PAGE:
Are Mild Hybrids worth it?

With continued interest in fuel efficient models and the urge to reduce emissions, many manufacturers are now considering Mild Hybrids as a way forward.

While conventional Hybrids have been around for a long time, since the Toyota Prius in 1997, “Mild Hybrids” are a relatively new wave and are in many ways a watered-down version of a conventional Hybrid.

What is a Mild Hybrid?

A Mild Hybrid system typically consists of a small electric generator that is used to replace the conventional starter motor and alternator, along with a low capacity lithium-ion battery. Many Mild Hybrid systems now operate on a higher 48 volt system.

The key difference between a Hybrid and a Mild Hybrid is that while a traditional Hybrid’s electric motor is able to move the car on its own a Mild Hybrid simply cannot.

The reason they are referred to as “Mild” Hybrids is because the combustion engine handles the more demanding requirements with the electric motor serving only to assist.

All systems do vary, however the majority use power from the generator to help the engine under acceleration and to assist in starting more smoothly after the engine is shut down, e.g. when you are taking off from the traffic lights. Like conventional Hybrids, energy is gathered while braking and Mild Hybrids can be up to 15 per cent more efficient.

Recently there have been some new Japanese models that have chosen to go down the Mild Hybrid route. Here are some of the marques having a go.

Suzuki Swift Hybrid

Swift Hybrid Location

The popular Suzuki Swift Hybrid is powered by a petrol engine and assisted by a compact and high performance 12 volt lithium-ion battery. Its system adds just 25kg to the car’s weight.

Suzuki’s system is called a SHVS (Smart Hybrid Vehicle by Suzuki) and it comprises of a belt-driven integrated starter generator (ISG) and the 10Ah lithium-ion battery, with the ISG utilised as both a generator and starter motor. It recharges the battery with electricity generated by deceleration, stops unnecessary power generation during cruising and reduces engine load during fuel-consuming standing starts and acceleration by providing motor assist.

Hybrid system

It has an official combined fuel cycle consumption for the Swift Hybrid CVT automatic of 4.1 litres/100 km, compared to 4.8 litres/100 km for the Swift GL CVT automatic.

It offers around a 15 per cent saving in fuel economy, making it technically the most economical Swift sold new. Another benefit is the CO2 reduction, which drops by 25 percent.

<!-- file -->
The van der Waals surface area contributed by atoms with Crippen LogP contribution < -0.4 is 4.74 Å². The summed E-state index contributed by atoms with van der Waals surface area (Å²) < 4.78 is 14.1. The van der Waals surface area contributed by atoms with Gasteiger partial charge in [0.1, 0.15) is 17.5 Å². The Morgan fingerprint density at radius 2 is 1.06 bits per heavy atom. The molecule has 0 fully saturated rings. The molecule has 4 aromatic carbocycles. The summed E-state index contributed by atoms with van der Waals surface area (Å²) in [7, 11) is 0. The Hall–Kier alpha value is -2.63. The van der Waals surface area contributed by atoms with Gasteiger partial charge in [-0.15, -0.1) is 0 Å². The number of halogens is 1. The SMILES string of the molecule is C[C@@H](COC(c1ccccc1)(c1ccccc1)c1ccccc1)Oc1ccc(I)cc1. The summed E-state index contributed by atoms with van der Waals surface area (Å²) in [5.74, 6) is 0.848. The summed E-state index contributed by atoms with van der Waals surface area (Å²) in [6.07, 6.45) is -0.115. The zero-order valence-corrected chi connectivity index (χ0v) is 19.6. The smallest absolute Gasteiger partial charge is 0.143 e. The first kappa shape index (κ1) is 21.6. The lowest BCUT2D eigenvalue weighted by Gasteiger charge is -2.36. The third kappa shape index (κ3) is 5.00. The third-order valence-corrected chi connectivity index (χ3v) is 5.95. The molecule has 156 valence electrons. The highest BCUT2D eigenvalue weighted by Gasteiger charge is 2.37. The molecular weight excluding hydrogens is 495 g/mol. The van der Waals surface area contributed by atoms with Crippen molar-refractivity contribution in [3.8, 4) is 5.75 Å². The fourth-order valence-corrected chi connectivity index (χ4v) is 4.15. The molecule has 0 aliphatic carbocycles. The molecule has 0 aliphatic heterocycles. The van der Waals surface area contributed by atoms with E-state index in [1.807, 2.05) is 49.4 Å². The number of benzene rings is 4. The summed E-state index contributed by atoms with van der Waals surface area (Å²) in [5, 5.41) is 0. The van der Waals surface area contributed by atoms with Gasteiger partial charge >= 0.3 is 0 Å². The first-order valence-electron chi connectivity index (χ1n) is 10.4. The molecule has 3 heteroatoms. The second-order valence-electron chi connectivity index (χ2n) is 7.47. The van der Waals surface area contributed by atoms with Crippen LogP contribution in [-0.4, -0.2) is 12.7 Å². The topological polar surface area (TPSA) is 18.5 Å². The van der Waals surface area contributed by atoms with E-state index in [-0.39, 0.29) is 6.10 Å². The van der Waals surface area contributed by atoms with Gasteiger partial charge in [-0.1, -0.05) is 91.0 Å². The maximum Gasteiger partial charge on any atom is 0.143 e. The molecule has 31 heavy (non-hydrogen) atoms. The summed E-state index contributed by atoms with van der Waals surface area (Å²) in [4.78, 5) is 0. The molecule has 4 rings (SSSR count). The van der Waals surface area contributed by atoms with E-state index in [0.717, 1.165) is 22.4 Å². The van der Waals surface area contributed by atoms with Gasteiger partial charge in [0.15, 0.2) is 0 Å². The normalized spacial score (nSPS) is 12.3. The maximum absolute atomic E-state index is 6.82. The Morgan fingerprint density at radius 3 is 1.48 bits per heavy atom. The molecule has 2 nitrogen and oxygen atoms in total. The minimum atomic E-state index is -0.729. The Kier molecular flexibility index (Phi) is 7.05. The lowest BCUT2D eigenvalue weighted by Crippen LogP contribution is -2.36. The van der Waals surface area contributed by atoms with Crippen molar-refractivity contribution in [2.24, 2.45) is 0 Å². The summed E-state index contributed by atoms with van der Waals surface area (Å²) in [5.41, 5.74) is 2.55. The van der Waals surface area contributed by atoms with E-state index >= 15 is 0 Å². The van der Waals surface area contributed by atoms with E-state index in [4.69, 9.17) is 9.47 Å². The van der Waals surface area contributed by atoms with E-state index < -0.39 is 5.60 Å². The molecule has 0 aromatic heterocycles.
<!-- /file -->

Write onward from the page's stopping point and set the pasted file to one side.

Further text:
Price wise there’s about $4,000 between the equivalent models; Suzuki Swift GL Auto $22,990 + (ORC), Suzuki Swift Hybrid GLX $26,990 + (ORC).

Subaru XV e-Boxer Hybrid

e Boxer Hybrid XV 1

Another Japanese model is the XV e-boxer Hybrid, it features a 2.0-litre boxer engine linked via Motor Assist to a high voltage lithium-ion battery. It is aimed at congested city driving and the e-boxer consumes 6.5L/100km and has a CO2 rating of 147g/km.

According to Subaru the XV e-Boxer Hybrid offers over 14 per cent improvement in fuel efficiency over equivalent petrol variants in the urban cycle and over 7 per cent improvement in the combined cycle. The electric motor produces 12.3kW of power and 66Nm of torque, and again like the Swift, kinetic energy is recuperated by regenerative braking whilst coasting.

The XV e-boxer Hybrid will set you back $42,490 + (ORC), where the conventional entry level model XV starts from as little as $39,990 + (ORC) - there is just a $2500 difference.

With more manufacturers declaring their commitment to electrification within their range, we believe that this could make these Mild Hybrid systems far more prevalent in the future. Just last month Ford have announced it will be expanding its electrified vehicle range in 2022, with the addition of the Puma Mild Hybrid. This Mild Hybrid utilises Fords EcoBoost Mild Hybrid (MHEV) 48-volt technology. Mazda have also recently announced their carbon reduction plan, starting with the new MX-30 Mild Hybrid option that will be added to their range shortly.

So should you buy one?

A Mild Hybrid system doesn’t add too much more to the price in many cases. Additionally, these systems are far simpler than a conventional Hybrid or Plug-in Hybrid (PHEV) and unlike a PHEV you don’t need to be mindful of charging up each night. They are cleaner to operate whilst still delivering a very conventional driving experience, if that’s something you enjoy.

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